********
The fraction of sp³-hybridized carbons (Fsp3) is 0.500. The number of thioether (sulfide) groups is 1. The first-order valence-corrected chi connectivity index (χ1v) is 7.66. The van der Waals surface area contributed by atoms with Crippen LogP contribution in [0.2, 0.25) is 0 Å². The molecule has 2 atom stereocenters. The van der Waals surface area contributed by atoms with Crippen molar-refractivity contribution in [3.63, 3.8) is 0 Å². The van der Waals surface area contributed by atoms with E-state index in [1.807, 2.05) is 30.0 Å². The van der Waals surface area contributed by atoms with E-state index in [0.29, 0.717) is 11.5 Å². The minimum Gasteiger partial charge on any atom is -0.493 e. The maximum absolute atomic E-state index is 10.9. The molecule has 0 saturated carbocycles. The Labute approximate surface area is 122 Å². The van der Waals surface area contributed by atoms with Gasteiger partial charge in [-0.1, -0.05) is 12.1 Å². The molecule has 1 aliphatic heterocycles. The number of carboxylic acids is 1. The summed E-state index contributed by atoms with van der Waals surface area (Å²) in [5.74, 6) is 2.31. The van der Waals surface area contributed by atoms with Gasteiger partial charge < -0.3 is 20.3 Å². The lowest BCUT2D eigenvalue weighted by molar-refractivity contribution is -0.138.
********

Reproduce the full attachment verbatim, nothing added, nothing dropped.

The fraction of sp³-hybridized carbons (Fsp3) is 0.500. The number of thioether (sulfide) groups is 1. The first-order valence-corrected chi connectivity index (χ1v) is 7.66. The van der Waals surface area contributed by atoms with Crippen LogP contribution in [0.2, 0.25) is 0 Å². The molecule has 2 atom stereocenters. The van der Waals surface area contributed by atoms with Crippen molar-refractivity contribution in [3.63, 3.8) is 0 Å². The van der Waals surface area contributed by atoms with E-state index in [1.807, 2.05) is 30.0 Å². The van der Waals surface area contributed by atoms with E-state index in [0.29, 0.717) is 11.5 Å². The minimum Gasteiger partial charge on any atom is -0.493 e. The maximum absolute atomic E-state index is 10.9. The molecule has 0 saturated carbocycles. The Labute approximate surface area is 122 Å². The van der Waals surface area contributed by atoms with Gasteiger partial charge in [-0.1, -0.05) is 12.1 Å². The molecule has 1 aliphatic heterocycles. The number of carboxylic acids is 1. The summed E-state index contributed by atoms with van der Waals surface area (Å²) in [5.74, 6) is 2.31. The van der Waals surface area contributed by atoms with Gasteiger partial charge < -0.3 is 20.3 Å². The lowest BCUT2D eigenvalue weighted by molar-refractivity contribution is -0.138.